Accordingly, an improved method and system for recovering coalbed methane have been developed. The method involves tunneling along a seam of coal to a point below a water table and at a depth below the water table sufficient for dissolved methane to be present in the water; separating a portion of the water containing dissolved methane while below the water table; reducing pressure on the separated portion for extracting dissolved methane; removing the extracted methane; and discharging the separated portion of water after extracting dissolved methane. The system for recovering coalbed methane comprises: a boring machine adapted for tunneling along a seam of coal to a point below a water table and to a depth below the water table sufficient for dissolved methane to be present in the water; a separator adapted for separating a portion of the water containing dissolved methane while below the water table and extracting dissolved methane from the separated portion; a first conduit adapted for removing the extracted methane; and a second conduit adapted for discharging the separated portion of water after the extraction of dissolved methane.
FIG. 1 shows a schematic configuration of a typical boring machine. A=body of machine; B=pneumatic tires; C=cutting blades; D=rail-supported wheels; E=cog railway; F=bucket loader; G=hopper; H=helical coal conveyor; I=coal conveyor belt; J=rail support leg; K=foot pad
FIG. 2 shows a rear view of the typical boring machine of FIG. 1, plus related equipment. A=body of machine; B=pneumatic tires; C=cutting blades; D=rail-supported wheels; E=cog railway; F=bucket loader; G=hopper; H=helical coal conveyor; I=coal conveyor belt; J=rail support leg; K=foot pad
FIG. 3 shows a two-piston methane separation device. A=piston; B1=cylinder; C1=water intake valve; D1=methane exhaust valve; E1, F1=water level sensors; G1=water exhaust valve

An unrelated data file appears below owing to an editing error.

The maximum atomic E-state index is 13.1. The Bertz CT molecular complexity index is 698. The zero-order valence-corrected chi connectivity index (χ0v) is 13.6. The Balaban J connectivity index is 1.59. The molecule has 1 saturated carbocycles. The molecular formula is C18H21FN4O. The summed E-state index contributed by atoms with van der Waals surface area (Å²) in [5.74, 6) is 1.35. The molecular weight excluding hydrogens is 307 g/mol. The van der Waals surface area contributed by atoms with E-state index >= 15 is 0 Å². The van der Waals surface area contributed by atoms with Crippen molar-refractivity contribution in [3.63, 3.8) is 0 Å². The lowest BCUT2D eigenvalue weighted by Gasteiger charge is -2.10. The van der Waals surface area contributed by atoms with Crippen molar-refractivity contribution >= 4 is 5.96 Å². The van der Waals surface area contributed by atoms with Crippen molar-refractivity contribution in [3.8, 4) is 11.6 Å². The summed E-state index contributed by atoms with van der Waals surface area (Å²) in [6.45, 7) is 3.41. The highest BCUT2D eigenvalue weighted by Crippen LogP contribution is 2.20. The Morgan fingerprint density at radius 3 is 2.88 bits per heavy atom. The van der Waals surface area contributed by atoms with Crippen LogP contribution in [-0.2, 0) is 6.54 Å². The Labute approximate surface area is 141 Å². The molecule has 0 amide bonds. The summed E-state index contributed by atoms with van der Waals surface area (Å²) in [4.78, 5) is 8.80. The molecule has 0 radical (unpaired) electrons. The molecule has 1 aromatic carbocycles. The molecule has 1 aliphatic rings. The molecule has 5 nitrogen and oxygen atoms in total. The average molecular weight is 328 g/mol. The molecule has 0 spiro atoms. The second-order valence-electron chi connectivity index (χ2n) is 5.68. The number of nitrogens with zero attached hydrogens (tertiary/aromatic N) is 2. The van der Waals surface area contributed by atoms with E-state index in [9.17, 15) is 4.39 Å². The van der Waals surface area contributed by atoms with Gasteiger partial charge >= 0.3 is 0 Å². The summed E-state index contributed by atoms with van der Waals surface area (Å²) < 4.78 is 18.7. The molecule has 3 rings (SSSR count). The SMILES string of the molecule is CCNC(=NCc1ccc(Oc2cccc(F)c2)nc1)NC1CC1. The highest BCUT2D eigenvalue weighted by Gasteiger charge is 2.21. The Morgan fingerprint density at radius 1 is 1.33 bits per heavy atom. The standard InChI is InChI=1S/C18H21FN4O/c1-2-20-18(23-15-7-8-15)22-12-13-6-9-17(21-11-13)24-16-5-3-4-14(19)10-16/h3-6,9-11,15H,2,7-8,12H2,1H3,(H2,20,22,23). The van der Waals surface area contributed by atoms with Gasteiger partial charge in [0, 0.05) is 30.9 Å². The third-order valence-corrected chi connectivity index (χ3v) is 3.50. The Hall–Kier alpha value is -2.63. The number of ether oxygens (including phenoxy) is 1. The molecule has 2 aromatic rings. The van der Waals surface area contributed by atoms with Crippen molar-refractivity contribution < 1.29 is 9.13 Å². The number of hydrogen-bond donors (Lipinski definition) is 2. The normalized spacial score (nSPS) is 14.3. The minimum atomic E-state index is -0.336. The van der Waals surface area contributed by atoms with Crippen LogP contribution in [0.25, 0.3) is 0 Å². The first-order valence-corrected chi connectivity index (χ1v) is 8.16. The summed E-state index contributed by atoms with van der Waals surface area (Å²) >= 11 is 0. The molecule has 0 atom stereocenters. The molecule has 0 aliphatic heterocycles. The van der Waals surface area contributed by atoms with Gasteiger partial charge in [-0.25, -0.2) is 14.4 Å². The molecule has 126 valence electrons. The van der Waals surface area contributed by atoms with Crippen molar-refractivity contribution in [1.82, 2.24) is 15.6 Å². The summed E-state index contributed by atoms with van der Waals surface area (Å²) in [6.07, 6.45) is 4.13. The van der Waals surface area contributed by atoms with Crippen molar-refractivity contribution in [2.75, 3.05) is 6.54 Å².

FIG. 4 shows a typical tunnel layout. A11=main entrance tunnel; B11=lateral tunnel; C11=turntable; D11=auxiliary tunnel
FIG. 5 shows a typical tunnel junction layout. A111=circular chamber at tunnel intersection; B111=turntable; C111=main tunnel; D111=movable rail section; E=lateral tunnel
The present invention describes a novel process for extracting methane gas which is dissolved in water saturating certain underground beds of coal. Since the solubility of methane in water increases with pressure from values near zero at normal atmospheric pressure, this gas can exist is dissolved form only in deep water subject to high pressures due to the gravitational force applied by the water overlying it. In addition, it can exist only where the coal bed possesses the unique combination of natural chemical and biological conditions which allow methane to be produced anaerobically by microscopic organisms fueled by energy sources which require no oxygen. Within the United States, coalbed methane is found in commercial quantities in selected portions of the Rocky Mountain West and a few other locations. The total extent of these deposits and of the amount of methane they contain, however, is large enough for coalbed methane to make up a sizable fraction of the nation's remaining undeveloped natural gas reserves.
The present invention offers an alternative to the current technique of extracting coalbed methane, which employs conventional wells drilled downward from the land surface lying overhead. The present invention also offers an alternative which may be free from all of the wholesale damage to other land and water resources, as well as to the environment, the economy, and the traditional way of life of the local community, all of which inevitably result from the extraction techniques currently employed.
Major characteristics of particular embodiments of the present invention are as follows: